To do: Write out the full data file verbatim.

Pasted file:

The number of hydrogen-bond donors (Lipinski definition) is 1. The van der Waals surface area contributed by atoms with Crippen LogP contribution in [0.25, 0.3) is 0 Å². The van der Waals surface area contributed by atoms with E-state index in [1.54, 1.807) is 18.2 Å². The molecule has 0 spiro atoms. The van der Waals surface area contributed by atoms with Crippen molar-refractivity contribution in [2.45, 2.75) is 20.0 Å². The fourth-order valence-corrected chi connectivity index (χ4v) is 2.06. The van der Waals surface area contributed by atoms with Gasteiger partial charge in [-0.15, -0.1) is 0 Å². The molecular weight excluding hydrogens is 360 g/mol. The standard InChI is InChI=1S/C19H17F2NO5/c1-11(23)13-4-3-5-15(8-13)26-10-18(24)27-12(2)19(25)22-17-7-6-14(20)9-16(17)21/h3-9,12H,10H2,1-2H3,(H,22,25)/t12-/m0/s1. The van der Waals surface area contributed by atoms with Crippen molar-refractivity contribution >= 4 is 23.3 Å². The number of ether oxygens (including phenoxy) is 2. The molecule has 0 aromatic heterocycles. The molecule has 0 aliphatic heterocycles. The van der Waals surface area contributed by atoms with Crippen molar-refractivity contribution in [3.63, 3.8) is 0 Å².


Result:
The number of hydrogen-bond donors (Lipinski definition) is 1. The van der Waals surface area contributed by atoms with Crippen LogP contribution in [0.25, 0.3) is 0 Å². The van der Waals surface area contributed by atoms with E-state index in [1.54, 1.807) is 18.2 Å². The molecule has 0 spiro atoms. The van der Waals surface area contributed by atoms with Crippen molar-refractivity contribution in [2.45, 2.75) is 20.0 Å². The fourth-order valence-corrected chi connectivity index (χ4v) is 2.06. The van der Waals surface area contributed by atoms with Gasteiger partial charge in [-0.15, -0.1) is 0 Å². The molecular weight excluding hydrogens is 360 g/mol. The standard InChI is InChI=1S/C19H17F2NO5/c1-11(23)13-4-3-5-15(8-13)26-10-18(24)27-12(2)19(25)22-17-7-6-14(20)9-16(17)21/h3-9,12H,10H2,1-2H3,(H,22,25)/t12-/m0/s1. The van der Waals surface area contributed by atoms with Crippen molar-refractivity contribution >= 4 is 23.3 Å². The number of ether oxygens (including phenoxy) is 2. The molecule has 0 aromatic heterocycles. The molecule has 0 aliphatic heterocycles. The van der Waals surface area contributed by atoms with Crippen molar-refractivity contribution in [3.63, 3.8) is 0 Å².